New Stroke Care Delivery Model Reduces Disability, Costs

A new stroke care delivery model developed by researchers at the Stanford Clinical Excellence Research Center could lower US healthcare costs by as much as $1.6 billion per year, according to a study published in Stroke.

A new stroke care delivery model developed by researchers at the Stanford Clinical Excellence Research Center (CERC) could lower US healthcare costs by as much as $1.6 billion per year, according to a study published in Stroke. Strokes cost the US $20.6 billion in direct healthcare spending annually.

The new model employs evidence-based strategies that improve outcomes for stroke patients while lowered healthcare costs.

“Our nation needs to find ways to safely treat more patients for less money,” Arnold Milstein, MD, the center’s director, said in a statement. “Our center’s innovative care models provide clinicians and administrators with a road map to improving patient outcomes while simultaneously responding to this national imperative.”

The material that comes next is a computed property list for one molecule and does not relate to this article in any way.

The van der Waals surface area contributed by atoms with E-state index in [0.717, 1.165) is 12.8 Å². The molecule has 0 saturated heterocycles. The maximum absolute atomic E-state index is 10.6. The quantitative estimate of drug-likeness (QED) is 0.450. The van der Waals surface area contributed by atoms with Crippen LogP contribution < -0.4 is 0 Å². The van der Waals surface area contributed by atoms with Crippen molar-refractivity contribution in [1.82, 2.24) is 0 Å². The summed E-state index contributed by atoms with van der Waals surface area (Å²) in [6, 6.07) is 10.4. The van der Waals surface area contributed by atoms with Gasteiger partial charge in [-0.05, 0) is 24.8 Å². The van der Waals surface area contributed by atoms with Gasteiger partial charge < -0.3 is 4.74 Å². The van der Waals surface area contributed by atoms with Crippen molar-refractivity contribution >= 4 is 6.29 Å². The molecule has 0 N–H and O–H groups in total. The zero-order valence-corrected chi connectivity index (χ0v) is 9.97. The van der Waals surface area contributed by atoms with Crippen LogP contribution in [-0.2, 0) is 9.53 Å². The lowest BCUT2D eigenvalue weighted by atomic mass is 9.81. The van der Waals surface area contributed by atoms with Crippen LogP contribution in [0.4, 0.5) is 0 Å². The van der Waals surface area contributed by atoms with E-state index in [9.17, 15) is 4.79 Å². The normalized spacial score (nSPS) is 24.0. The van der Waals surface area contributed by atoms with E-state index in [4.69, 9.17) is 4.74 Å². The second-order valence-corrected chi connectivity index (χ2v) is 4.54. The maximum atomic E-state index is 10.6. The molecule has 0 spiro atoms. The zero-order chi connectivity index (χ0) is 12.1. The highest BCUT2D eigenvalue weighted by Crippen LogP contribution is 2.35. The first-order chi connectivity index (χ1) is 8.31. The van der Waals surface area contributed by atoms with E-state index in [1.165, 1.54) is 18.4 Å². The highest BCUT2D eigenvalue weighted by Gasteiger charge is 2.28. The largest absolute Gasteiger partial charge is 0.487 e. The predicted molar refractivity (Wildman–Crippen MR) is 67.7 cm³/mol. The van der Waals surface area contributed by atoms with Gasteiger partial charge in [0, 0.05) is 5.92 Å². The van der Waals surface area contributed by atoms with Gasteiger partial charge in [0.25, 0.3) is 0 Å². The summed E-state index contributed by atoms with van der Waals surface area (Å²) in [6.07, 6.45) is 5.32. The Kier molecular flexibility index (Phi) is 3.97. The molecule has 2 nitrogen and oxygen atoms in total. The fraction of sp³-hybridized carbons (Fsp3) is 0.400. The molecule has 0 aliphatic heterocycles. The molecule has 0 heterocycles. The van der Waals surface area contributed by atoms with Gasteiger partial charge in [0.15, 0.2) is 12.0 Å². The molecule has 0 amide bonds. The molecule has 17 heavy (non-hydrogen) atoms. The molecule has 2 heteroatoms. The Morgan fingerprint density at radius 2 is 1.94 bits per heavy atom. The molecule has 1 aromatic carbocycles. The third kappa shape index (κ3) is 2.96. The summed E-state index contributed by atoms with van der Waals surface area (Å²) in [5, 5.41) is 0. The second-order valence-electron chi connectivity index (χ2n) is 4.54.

The main components of the model include:

  • Better stroke prevention by coaching at-risk patients
  • Reduce unnecessary hospital admissions of low-risk transient ischemic attack patients
  • Reduce prolonged hospital stays for mild ischemic stroke patients through 24-hour protocol
  • Redesign emergency care to rapidly administer the clot-busting tissue-plasminogen activator
  • Reduce hospital readmissions of stroke patients by improving transition of post-hospital care

However, the team at the CERC have learned important lessons from a Finnish team, which has the time from when a patient comes through the front door to when they administer the tissue-plasminogen activator down to a median of just 23 minutes. In comparison, the median is 67 minutes in the US.

After more than 10 years of refining stroke-care processes, the team in Helsinki determined that doing as much as possible before the patient arrives is key to rapid stroke treatment. They initiate all paperwork, test setups, and drug orders as soon as an ambulance team calls in a probable stroke.

“Every 15 minutes that we cut from the initiation of treatment, an average patient will gain one month of disability-free life,” Atte Meretoja, MD, one of the architects of the Helsinki stroke care model, said.